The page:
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Glasersfeld E. von (1974) Jean Piaget and the radical constructivist epistemology
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The enactivist revolution.
Fulltext at http://cepa.info/4485
Among the many ideas that go by the name of “enactivism” there is the idea that by “cognition” we should understand what is more commonly taken to be behavior. For clarity, label such forms of enactivism “enactivismb.” This terminology requires some care in evaluating enactivistb claims. There is a genu-ine risk of enactivist and non-enactivist cognitive scientists talking past one another. So, for example, when enactivistsb write that “cognition does not require representations” they are not necessarily denying what cognitivists claim when they write that “cognition requires representations.” This paper will draw attention to instances of some of these unnecessary confusions.
Making enactivism even more embodied.
Fulltext at http://cepa.info/4495
The full scope of enactivist approaches to cognition includes not only a focus on sensory-motor contingencies and physical affordances for action, but also an emphasis on affective factors of embodiment and intersubjective af-fordances for social interaction. This strong conception of embodied cognition calls for a new way to think about the role of the brain in the larger system of brain-body-environment. We ask whether recent work on predictive coding offers a way to think about brain function in an enactive system, and we sug-gest that a positive answer is possible if we interpret predictive coding in a more enactive way, i.e., as involved in the organism’s dynamic adjustments to its environment.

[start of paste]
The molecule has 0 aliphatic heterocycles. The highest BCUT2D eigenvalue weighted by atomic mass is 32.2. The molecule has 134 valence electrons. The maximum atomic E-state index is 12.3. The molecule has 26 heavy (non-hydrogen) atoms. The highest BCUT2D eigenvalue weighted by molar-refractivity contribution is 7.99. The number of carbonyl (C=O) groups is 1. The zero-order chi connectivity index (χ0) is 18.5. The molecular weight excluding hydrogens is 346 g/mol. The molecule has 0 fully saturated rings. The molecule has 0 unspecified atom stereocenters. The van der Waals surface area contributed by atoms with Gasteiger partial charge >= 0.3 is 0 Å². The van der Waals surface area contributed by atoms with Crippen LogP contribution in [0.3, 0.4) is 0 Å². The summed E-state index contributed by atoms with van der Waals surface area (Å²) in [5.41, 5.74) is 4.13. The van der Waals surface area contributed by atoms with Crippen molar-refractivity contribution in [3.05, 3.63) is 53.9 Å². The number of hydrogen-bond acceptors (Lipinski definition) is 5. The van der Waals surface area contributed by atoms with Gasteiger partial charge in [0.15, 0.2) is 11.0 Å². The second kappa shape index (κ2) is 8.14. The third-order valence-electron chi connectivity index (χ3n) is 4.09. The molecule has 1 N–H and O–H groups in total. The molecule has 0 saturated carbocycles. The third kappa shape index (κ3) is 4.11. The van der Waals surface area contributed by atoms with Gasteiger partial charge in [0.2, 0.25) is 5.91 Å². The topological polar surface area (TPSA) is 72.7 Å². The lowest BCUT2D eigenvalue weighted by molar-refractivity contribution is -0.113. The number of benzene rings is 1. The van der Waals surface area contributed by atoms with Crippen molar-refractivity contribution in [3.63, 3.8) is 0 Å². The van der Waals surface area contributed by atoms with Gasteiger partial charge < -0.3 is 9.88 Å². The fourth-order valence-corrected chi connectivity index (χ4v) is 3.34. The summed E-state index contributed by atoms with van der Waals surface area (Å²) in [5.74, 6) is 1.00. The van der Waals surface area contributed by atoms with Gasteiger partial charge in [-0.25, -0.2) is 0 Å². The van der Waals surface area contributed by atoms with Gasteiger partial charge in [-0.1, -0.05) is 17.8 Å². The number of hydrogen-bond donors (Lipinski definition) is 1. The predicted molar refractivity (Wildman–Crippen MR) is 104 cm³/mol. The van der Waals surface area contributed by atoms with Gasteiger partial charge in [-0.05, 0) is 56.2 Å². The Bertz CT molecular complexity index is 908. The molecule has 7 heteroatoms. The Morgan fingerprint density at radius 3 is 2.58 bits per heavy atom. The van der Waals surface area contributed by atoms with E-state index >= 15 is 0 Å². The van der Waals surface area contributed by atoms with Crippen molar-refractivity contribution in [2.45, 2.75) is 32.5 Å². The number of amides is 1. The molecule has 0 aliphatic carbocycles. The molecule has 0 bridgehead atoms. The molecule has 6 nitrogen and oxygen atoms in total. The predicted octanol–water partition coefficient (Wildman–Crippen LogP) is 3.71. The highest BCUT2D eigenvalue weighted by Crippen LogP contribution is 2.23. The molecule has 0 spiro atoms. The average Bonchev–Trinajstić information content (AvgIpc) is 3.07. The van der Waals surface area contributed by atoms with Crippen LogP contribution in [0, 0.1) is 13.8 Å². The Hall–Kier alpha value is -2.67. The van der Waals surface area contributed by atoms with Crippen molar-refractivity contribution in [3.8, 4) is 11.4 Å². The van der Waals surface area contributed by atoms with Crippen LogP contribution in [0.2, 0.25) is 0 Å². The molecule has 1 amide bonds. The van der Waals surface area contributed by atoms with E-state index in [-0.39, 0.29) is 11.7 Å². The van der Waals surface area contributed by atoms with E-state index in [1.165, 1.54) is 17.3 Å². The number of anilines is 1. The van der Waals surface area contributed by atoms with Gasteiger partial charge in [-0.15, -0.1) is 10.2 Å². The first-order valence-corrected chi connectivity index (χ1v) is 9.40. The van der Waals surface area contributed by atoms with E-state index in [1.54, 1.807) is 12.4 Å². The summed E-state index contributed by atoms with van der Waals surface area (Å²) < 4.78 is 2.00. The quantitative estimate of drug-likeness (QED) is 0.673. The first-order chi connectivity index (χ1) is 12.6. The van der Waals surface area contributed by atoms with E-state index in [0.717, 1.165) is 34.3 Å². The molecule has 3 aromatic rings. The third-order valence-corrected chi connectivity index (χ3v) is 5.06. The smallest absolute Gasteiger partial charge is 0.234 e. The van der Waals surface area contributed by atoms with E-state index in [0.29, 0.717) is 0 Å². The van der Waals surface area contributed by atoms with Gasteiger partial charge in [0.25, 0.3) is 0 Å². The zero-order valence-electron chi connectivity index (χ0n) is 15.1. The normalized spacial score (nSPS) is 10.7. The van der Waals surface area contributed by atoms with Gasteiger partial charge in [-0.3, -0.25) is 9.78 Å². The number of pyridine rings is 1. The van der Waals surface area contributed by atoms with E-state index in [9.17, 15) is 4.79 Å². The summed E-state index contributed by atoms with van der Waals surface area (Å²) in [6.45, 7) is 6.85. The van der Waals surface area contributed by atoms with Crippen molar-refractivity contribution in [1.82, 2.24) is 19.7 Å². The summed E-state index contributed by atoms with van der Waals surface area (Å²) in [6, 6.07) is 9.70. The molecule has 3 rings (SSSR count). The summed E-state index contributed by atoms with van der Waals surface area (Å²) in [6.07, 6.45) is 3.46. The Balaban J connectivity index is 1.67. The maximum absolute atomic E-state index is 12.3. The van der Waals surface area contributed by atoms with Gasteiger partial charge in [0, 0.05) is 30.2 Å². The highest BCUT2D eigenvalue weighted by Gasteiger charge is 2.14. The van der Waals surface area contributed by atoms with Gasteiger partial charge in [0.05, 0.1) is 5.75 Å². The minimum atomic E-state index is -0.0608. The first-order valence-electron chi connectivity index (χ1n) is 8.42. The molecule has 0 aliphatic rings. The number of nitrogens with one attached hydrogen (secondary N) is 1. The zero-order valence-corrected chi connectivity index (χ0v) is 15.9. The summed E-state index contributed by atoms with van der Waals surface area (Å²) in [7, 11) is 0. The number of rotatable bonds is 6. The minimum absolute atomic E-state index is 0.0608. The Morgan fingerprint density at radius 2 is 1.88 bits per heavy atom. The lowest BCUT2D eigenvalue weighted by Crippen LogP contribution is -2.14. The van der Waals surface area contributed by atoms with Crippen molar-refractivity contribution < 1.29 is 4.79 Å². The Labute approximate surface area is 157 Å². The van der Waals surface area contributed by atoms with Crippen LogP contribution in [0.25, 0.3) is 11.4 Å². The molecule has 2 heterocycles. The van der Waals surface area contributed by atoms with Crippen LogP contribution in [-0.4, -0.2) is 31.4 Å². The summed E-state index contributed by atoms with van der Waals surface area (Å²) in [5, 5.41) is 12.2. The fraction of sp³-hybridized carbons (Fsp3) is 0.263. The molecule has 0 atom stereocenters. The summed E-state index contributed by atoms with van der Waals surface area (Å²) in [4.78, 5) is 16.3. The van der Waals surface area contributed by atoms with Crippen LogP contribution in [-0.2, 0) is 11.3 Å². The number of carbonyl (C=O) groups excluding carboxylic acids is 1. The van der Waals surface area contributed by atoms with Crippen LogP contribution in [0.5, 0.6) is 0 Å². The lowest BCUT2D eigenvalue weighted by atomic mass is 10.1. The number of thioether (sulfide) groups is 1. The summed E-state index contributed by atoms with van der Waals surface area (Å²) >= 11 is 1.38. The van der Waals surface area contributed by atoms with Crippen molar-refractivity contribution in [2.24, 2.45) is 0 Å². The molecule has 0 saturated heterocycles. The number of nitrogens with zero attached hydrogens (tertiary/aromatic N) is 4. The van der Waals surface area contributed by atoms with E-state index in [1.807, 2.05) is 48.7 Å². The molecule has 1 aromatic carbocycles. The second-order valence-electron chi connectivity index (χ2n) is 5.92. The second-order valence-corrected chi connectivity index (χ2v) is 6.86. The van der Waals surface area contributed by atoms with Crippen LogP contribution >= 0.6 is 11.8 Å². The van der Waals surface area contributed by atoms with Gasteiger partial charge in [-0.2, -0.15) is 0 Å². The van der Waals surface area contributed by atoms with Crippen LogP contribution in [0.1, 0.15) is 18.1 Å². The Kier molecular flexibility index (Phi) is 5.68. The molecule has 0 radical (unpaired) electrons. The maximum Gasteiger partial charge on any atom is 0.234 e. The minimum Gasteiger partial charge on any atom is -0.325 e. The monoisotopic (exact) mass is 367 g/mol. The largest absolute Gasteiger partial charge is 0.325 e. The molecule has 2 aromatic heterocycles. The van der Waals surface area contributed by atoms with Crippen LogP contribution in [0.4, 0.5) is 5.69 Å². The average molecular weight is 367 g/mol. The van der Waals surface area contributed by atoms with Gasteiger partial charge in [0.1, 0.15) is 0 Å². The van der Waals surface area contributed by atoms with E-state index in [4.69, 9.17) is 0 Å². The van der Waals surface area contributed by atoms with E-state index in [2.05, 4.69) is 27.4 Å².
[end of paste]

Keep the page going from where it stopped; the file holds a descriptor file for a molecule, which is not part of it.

The immune self: Practicing meaning in vivo.
Fulltext at http://cepa.info/787
The immune self is our reified way to describe the processes through which the immune system maintains the differentiated identity of the organism and itself. This is an interpretative process, and to study it in a scientifically constructive way we should merge a long hermeneutical tradition of asking questions about the nature of interpretation together with modern understanding of the immune system, emerging sensing technologies and advanced computational tools for analyzing the sensors’ data.
The author claims that our immune system is a meaning-making system in the context of biology of cognition as well as the hermeneutical tradition.
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